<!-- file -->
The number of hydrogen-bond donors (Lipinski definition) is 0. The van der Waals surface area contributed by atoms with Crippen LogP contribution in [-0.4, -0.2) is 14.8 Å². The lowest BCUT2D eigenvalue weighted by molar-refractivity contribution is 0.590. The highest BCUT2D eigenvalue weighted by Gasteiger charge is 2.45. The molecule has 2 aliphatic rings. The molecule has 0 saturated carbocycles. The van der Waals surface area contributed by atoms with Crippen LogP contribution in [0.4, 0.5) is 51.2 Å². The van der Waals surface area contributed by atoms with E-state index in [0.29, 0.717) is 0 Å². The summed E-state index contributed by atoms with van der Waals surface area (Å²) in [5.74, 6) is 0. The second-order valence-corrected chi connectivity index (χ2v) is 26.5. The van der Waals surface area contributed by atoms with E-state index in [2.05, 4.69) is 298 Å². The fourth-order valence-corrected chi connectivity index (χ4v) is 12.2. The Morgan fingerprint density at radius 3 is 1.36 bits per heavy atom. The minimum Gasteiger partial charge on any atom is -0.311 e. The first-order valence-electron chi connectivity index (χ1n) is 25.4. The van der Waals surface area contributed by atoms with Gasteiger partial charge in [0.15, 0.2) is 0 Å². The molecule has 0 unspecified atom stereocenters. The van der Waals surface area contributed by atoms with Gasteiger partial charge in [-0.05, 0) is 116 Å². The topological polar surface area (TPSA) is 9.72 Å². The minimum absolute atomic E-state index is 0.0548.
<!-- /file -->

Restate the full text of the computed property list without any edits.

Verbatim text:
The number of hydrogen-bond donors (Lipinski definition) is 0. The van der Waals surface area contributed by atoms with Crippen LogP contribution in [-0.4, -0.2) is 14.8 Å². The lowest BCUT2D eigenvalue weighted by molar-refractivity contribution is 0.590. The highest BCUT2D eigenvalue weighted by Gasteiger charge is 2.45. The molecule has 2 aliphatic rings. The molecule has 0 saturated carbocycles. The van der Waals surface area contributed by atoms with Crippen LogP contribution in [0.4, 0.5) is 51.2 Å². The van der Waals surface area contributed by atoms with E-state index in [0.29, 0.717) is 0 Å². The summed E-state index contributed by atoms with van der Waals surface area (Å²) in [5.74, 6) is 0. The second-order valence-corrected chi connectivity index (χ2v) is 26.5. The van der Waals surface area contributed by atoms with E-state index in [2.05, 4.69) is 298 Å². The fourth-order valence-corrected chi connectivity index (χ4v) is 12.2. The Morgan fingerprint density at radius 3 is 1.36 bits per heavy atom. The minimum Gasteiger partial charge on any atom is -0.311 e. The first-order valence-electron chi connectivity index (χ1n) is 25.4. The van der Waals surface area contributed by atoms with Gasteiger partial charge in [0.15, 0.2) is 0 Å². The molecule has 0 unspecified atom stereocenters. The van der Waals surface area contributed by atoms with Gasteiger partial charge in [-0.05, 0) is 116 Å². The topological polar surface area (TPSA) is 9.72 Å². The minimum absolute atomic E-state index is 0.0548.